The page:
Columnwhoring: On Ribbons


Supporting our troops has to mean more than mouthing the words. It has to mean more than waving a flag, and it has to mean more than feeling good about the military. Feelings are nice, but for too long all Americans have been called upon to do in this war is to feel.

Americans should be called upon to act, to remedy shortcomings in veterans’ health care and raise military pay, to make sure that those who fight for us abroad won’t be helpless at home, won’t be jobless and even homeless, their sacrifices shoved aside.

The troops who come home from war should be greeted with parades, yes, but they should also be greeted with doctors and nurses, with promises of support that are backed up by more than just yellow ribbon decals.

The congressional investigations and administrative panel inquiries into how such scandalously substandard conditions came to be are a good start, but those examinations must be followed up with action.

If our armed forces are to continue to fight in Iraq and elsewhere — and this president seems determined to make it so — then we must ensure that that fight is underpinned by assurances for those actually doing the fighting.

Assurances that they will come home not just to gratitude but to assistance, not just to adulation but to a country’s care. If we cannot feed and house and nurse and truly support all our veterans, then we have work to do here at home before we send them anywhere else.

Any further permission for troops to engage in combat should be considered in light of the amount of resources to be devoted to actually handling the consequences of that combat. Anything less is unfair to the troops we’ve been slapping all those stickers on our cars to support.

So, seriously, which casual Republican sacred cow should I aim at next week?

(Nothing stirs up the crazy like saying buying a magnet isn’t enough of a sacrifice.)


7 thoughts on “Columnwhoring: On Ribbons

  1. While I object to the whole meme about how vitally important it is to “support the troops”, if you’re going to take that seriously, you should also make sure that they are properly paid and their families back home are properly cared for. It would require making sure that they have jobs waiting for them, or that they get assistance in finding new jobs in the event their employers couldn’t hold their jobs indefinitely. It would require protection for families who are being crippled by debt as the primary breadwinner (or even just one of the breadwinners) is fighting abroad on reduced pay, and if that means revising or destroying the Bankruptcy Act, so be it (I personally believe the Bankruptcy Act is an abomination that should be destroyed right after the Patriot Act and the Military Commissions Act, but that’s just me). I’m sure we could come up with more concrete ways to support the troops, since we seem to be stuck with that meme and it’s all but heresy to suggest that there are higher values in American politics than “supporting the troops.”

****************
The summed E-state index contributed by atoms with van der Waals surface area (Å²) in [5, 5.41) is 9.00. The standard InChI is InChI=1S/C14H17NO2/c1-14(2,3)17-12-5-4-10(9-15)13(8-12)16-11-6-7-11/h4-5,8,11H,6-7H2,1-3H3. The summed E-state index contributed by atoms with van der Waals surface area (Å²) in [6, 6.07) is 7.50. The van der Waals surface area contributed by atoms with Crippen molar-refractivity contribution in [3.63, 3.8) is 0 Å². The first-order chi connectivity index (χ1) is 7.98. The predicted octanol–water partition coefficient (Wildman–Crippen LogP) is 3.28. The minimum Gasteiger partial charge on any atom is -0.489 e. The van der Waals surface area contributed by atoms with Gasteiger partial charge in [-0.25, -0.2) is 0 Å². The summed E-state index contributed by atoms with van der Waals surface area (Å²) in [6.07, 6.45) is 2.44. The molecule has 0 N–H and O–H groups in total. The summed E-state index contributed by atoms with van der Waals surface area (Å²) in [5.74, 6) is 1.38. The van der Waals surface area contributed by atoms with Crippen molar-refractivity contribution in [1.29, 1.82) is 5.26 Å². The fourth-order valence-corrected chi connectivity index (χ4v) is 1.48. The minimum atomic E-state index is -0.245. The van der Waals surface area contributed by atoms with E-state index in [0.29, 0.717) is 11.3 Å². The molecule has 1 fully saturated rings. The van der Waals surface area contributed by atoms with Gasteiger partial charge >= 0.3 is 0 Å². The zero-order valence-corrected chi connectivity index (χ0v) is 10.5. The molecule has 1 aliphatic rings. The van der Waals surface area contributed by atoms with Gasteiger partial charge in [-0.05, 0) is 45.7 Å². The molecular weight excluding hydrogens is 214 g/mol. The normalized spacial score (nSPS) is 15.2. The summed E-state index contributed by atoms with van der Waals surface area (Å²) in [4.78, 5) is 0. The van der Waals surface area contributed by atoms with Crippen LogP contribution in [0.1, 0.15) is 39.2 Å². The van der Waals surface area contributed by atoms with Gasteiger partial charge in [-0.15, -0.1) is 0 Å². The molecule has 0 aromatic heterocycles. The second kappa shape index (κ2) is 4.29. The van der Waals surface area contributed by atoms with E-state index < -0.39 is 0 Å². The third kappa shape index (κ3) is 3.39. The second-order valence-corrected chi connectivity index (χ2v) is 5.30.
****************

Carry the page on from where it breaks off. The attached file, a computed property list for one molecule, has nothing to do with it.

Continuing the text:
2. This dovetails closely to the point of Glenn Greenwald: these people don’t ask shit for sacrifice. They say it’s the greatest struggle of all time and tell people to go shopping.
    The sickening sonzabitches can’t even ask people to pay for their god damn war. They just run up a trillion in debt fot nothing, why, how can that be a problem?
    Start by telling people to pay for the war. A $500 surcharge for every family until it’s over. Then see what these snot-brained butt-monkey magnet-sticking slimeballs do then. Yeah, we know what they’d do.

  3. This is not going to win me friends and adulation, but organized religion is in large part to blame for the American idea that sticking a yellow sticker on the back of their car amounts to supporting the troops. Organized religion doesn’t ask people to do anything, except pray. They are told that they are powerless, so they have to get down on their knees, preferably in a group, and pray, preferably out loud, referring to the God they worship with the right terminology, and that’s the best they can do. So, of course these people want to use the same technique to “support the troops”. Only the “prayer” is a yellow sticker, attached by magnet, so they don’t even have to sacrifice the paint job on the car. Then, they have done all they can do, except for showing their contempt for those of us who think one has to actually do something in order to do something.
    Ok, the line forms to the right…take one swing only, until everyone has their turn.

  4. I’m sure the troops are sooo grateful knowing there are all those yellow ribbons back home. Sure beats the hell out of quality equipment and armor, yesireebob.

  5. There are frigging yellow ribbons all over my hometown (Whitebreadville, Soviet Canuckistan), onaccounta our army guys being in Afghanistan. It makes me want to walk around with a tiny pair of sewing scissors, seriously. I actually find these ribbons offensive. I support the troops — I support their right to be taken the hell out of the combat zone, come home, and take a nice civilian job like civilised folks. I will support the hell out of any government programme that allows them to do just that, even if it’s Stephen Effing Harper’s government programme (yeah, right).

  6. You know, if you were to add up all the actual effort expended to “support the troops” by 100 drivers of SUVs bearing the appropriate magnets, odds are, it wouldn’t add up to even one percent of the effort expended by Cher in “supporting the troops”.
    Funny isn’t it, how one left-liberal Hollywood entertainer has done more than the average GOP elected official.

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